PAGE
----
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NJ Comptroller Finds Big Problems In State’s Halfway Houses

New Jersey Comptroller Matthew Boxer. (Photo provided by New Jersey Comptroller's office)

New Jersey Comptroller Matthew Boxer. (Photo provided by New Jersey Comptroller’s office)

David Madden David Madden
David Madden is a Philadelphia native with virtually a lifetime of...
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TRENTON, NJ (CBS) – An audit casts a critical light on how New Jersey corrections officials oversee the operation of 25 halfway houses across the state.

State Comptroller Matthew Boxer found not just problems with overpayments, but there were also inadequate inspections, with many operators getting warning of unannounced visits. And there were few attempts to seek penalties from operators when residents would escape.

“It’s a $64-million program whose success or failure does have important consequences for public safety and so we’re optimistic that the Department of Corrections will get these issues fixed,” Boxer says.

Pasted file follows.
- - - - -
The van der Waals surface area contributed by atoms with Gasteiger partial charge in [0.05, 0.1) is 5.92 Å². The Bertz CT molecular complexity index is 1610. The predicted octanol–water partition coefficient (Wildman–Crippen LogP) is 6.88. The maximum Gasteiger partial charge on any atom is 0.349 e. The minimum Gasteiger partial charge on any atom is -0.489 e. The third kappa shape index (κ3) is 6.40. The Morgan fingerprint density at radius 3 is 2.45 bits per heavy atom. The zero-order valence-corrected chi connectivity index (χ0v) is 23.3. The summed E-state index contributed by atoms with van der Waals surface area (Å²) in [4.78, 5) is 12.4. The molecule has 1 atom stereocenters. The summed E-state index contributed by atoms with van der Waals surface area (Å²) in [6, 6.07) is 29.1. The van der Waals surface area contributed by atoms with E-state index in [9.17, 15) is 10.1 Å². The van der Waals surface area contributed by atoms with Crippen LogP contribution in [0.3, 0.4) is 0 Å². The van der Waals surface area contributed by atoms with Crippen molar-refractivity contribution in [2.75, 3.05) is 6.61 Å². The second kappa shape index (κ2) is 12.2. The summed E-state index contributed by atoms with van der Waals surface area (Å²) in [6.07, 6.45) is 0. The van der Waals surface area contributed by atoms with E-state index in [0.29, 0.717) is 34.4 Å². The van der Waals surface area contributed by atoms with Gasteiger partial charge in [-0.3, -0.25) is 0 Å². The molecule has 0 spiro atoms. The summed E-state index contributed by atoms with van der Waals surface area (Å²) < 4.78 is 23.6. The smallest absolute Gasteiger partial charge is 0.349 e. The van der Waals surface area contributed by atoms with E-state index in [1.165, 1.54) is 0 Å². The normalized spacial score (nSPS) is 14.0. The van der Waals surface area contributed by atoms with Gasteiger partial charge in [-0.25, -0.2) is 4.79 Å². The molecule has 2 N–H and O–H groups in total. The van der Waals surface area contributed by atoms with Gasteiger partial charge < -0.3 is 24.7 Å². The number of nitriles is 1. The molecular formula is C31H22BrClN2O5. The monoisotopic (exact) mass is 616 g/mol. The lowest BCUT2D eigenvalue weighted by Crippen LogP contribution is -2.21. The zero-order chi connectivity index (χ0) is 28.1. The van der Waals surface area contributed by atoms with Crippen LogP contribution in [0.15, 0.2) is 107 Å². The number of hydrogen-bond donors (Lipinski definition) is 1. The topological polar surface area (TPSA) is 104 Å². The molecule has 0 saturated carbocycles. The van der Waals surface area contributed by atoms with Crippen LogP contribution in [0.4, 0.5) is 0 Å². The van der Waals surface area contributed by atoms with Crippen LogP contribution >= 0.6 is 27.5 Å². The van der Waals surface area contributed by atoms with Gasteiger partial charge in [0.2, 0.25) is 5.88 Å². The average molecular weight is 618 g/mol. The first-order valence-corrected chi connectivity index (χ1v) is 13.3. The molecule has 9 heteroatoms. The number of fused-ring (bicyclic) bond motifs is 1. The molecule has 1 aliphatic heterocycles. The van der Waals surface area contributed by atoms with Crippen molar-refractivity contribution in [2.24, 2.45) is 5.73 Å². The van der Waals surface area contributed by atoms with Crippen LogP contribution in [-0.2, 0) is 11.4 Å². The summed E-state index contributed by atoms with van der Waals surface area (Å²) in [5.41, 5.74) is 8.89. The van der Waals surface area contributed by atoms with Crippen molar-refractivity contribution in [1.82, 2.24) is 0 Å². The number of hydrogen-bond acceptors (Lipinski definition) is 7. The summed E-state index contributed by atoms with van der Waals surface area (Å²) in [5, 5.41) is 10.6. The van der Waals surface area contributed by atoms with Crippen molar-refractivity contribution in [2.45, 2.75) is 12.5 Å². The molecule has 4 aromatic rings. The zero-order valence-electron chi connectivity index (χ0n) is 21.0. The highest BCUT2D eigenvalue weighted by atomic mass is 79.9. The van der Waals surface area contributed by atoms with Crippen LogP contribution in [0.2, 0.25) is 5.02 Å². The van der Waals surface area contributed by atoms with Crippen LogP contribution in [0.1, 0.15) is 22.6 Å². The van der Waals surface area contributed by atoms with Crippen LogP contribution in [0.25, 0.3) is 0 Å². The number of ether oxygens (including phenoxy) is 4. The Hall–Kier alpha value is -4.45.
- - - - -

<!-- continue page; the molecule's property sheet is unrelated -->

Corrections Department spokeswoman Deirdre Fedkenheuer says most of the issues stem from 2004 contracts renegotiated last year. “We will continue to discuss issues that have not been addressed in the new contracts with both the Comptroller’s office and the halfway house providers,” Fedkenheuer says.

They’re working on the security concerns as well as those checks. Only five of the 25 facilities are in South Jersey, three in Camden, two in Bridgeton.

Reported by David Madden, KYW Newsradio 1060